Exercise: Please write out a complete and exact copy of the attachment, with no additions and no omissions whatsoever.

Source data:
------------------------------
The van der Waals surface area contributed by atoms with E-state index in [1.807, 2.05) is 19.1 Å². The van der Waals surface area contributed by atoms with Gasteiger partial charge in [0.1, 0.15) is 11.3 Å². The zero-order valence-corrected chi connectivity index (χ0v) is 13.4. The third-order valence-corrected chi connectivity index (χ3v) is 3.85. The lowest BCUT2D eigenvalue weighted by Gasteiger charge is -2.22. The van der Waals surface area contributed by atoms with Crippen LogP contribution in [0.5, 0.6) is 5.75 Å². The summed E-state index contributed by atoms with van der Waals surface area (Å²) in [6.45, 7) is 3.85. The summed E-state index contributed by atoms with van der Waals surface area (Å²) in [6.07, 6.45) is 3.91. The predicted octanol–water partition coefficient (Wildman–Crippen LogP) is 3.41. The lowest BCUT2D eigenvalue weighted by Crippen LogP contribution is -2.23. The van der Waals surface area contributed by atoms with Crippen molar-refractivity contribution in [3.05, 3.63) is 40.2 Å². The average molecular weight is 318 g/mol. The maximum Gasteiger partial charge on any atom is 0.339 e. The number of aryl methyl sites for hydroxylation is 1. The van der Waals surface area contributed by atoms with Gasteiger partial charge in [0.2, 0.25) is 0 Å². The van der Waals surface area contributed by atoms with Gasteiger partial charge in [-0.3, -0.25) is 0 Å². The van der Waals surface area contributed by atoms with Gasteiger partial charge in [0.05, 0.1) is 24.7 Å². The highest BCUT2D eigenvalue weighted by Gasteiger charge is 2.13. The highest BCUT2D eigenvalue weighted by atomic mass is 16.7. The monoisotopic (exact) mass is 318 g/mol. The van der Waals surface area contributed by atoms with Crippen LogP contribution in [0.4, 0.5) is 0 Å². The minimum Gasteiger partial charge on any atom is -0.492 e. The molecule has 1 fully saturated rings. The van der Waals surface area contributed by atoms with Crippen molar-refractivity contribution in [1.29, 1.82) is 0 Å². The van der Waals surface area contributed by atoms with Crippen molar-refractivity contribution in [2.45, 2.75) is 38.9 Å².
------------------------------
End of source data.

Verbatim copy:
The van der Waals surface area contributed by atoms with E-state index in [1.807, 2.05) is 19.1 Å². The van der Waals surface area contributed by atoms with Gasteiger partial charge in [0.1, 0.15) is 11.3 Å². The zero-order valence-corrected chi connectivity index (χ0v) is 13.4. The third-order valence-corrected chi connectivity index (χ3v) is 3.85. The lowest BCUT2D eigenvalue weighted by Gasteiger charge is -2.22. The van der Waals surface area contributed by atoms with Crippen LogP contribution in [0.5, 0.6) is 5.75 Å². The summed E-state index contributed by atoms with van der Waals surface area (Å²) in [6.45, 7) is 3.85. The summed E-state index contributed by atoms with van der Waals surface area (Å²) in [6.07, 6.45) is 3.91. The predicted octanol–water partition coefficient (Wildman–Crippen LogP) is 3.41. The lowest BCUT2D eigenvalue weighted by Crippen LogP contribution is -2.23. The van der Waals surface area contributed by atoms with Crippen molar-refractivity contribution in [3.05, 3.63) is 40.2 Å². The average molecular weight is 318 g/mol. The maximum Gasteiger partial charge on any atom is 0.339 e. The number of aryl methyl sites for hydroxylation is 1. The van der Waals surface area contributed by atoms with Gasteiger partial charge in [0.2, 0.25) is 0 Å². The van der Waals surface area contributed by atoms with Gasteiger partial charge in [-0.3, -0.25) is 0 Å². The van der Waals surface area contributed by atoms with Gasteiger partial charge in [0.05, 0.1) is 24.7 Å². The highest BCUT2D eigenvalue weighted by Gasteiger charge is 2.13. The highest BCUT2D eigenvalue weighted by atomic mass is 16.7. The monoisotopic (exact) mass is 318 g/mol. The van der Waals surface area contributed by atoms with Crippen LogP contribution in [0.4, 0.5) is 0 Å². The minimum Gasteiger partial charge on any atom is -0.492 e. The molecule has 1 fully saturated rings. The van der Waals surface area contributed by atoms with Crippen molar-refractivity contribution in [1.29, 1.82) is 0 Å². The van der Waals surface area contributed by atoms with Crippen molar-refractivity contribution in [2.45, 2.75) is 38.9 Å².